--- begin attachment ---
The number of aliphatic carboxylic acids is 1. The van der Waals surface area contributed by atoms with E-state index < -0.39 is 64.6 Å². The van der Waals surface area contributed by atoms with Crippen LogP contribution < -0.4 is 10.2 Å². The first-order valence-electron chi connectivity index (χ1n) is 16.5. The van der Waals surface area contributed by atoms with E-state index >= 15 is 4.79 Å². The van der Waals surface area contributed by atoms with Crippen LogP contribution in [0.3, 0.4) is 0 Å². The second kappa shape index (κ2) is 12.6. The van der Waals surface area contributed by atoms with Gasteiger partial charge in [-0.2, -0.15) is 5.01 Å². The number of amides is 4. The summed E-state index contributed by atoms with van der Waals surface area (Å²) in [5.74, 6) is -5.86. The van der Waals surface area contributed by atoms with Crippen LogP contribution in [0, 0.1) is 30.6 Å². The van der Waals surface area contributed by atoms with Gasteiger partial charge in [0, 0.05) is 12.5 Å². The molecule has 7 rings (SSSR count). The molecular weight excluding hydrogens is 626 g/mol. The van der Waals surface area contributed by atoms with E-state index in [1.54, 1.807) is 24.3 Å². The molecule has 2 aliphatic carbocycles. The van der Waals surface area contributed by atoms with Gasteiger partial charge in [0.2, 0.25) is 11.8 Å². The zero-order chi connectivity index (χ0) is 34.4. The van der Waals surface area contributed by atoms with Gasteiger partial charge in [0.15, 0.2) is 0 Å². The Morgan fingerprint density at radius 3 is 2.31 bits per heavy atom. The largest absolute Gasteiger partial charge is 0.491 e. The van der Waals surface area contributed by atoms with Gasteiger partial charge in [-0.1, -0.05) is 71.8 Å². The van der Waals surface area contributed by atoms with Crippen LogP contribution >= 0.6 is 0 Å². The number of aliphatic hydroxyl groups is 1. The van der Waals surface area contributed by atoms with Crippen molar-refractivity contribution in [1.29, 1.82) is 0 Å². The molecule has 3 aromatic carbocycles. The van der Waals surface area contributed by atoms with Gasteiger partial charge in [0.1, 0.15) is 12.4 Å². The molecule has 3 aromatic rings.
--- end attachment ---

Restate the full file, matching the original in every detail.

The number of aliphatic carboxylic acids is 1. The van der Waals surface area contributed by atoms with E-state index < -0.39 is 64.6 Å². The van der Waals surface area contributed by atoms with Crippen LogP contribution < -0.4 is 10.2 Å². The first-order valence-electron chi connectivity index (χ1n) is 16.5. The van der Waals surface area contributed by atoms with E-state index >= 15 is 4.79 Å². The van der Waals surface area contributed by atoms with Crippen LogP contribution in [0.3, 0.4) is 0 Å². The second kappa shape index (κ2) is 12.6. The van der Waals surface area contributed by atoms with Gasteiger partial charge in [-0.2, -0.15) is 5.01 Å². The number of amides is 4. The summed E-state index contributed by atoms with van der Waals surface area (Å²) in [5.74, 6) is -5.86. The van der Waals surface area contributed by atoms with Crippen LogP contribution in [0, 0.1) is 30.6 Å². The van der Waals surface area contributed by atoms with Gasteiger partial charge in [0, 0.05) is 12.5 Å². The molecule has 7 rings (SSSR count). The molecular weight excluding hydrogens is 626 g/mol. The van der Waals surface area contributed by atoms with E-state index in [1.54, 1.807) is 24.3 Å². The molecule has 2 aliphatic carbocycles. The van der Waals surface area contributed by atoms with Gasteiger partial charge in [0.2, 0.25) is 11.8 Å². The zero-order chi connectivity index (χ0) is 34.4. The van der Waals surface area contributed by atoms with Gasteiger partial charge in [0.15, 0.2) is 0 Å². The Morgan fingerprint density at radius 3 is 2.31 bits per heavy atom. The largest absolute Gasteiger partial charge is 0.491 e. The van der Waals surface area contributed by atoms with Gasteiger partial charge in [-0.1, -0.05) is 71.8 Å². The van der Waals surface area contributed by atoms with Crippen LogP contribution >= 0.6 is 0 Å². The number of aliphatic hydroxyl groups is 1. The van der Waals surface area contributed by atoms with Crippen molar-refractivity contribution in [1.29, 1.82) is 0 Å². The molecule has 3 aromatic carbocycles. The van der Waals surface area contributed by atoms with Gasteiger partial charge in [0.1, 0.15) is 12.4 Å². The molecule has 3 aromatic rings.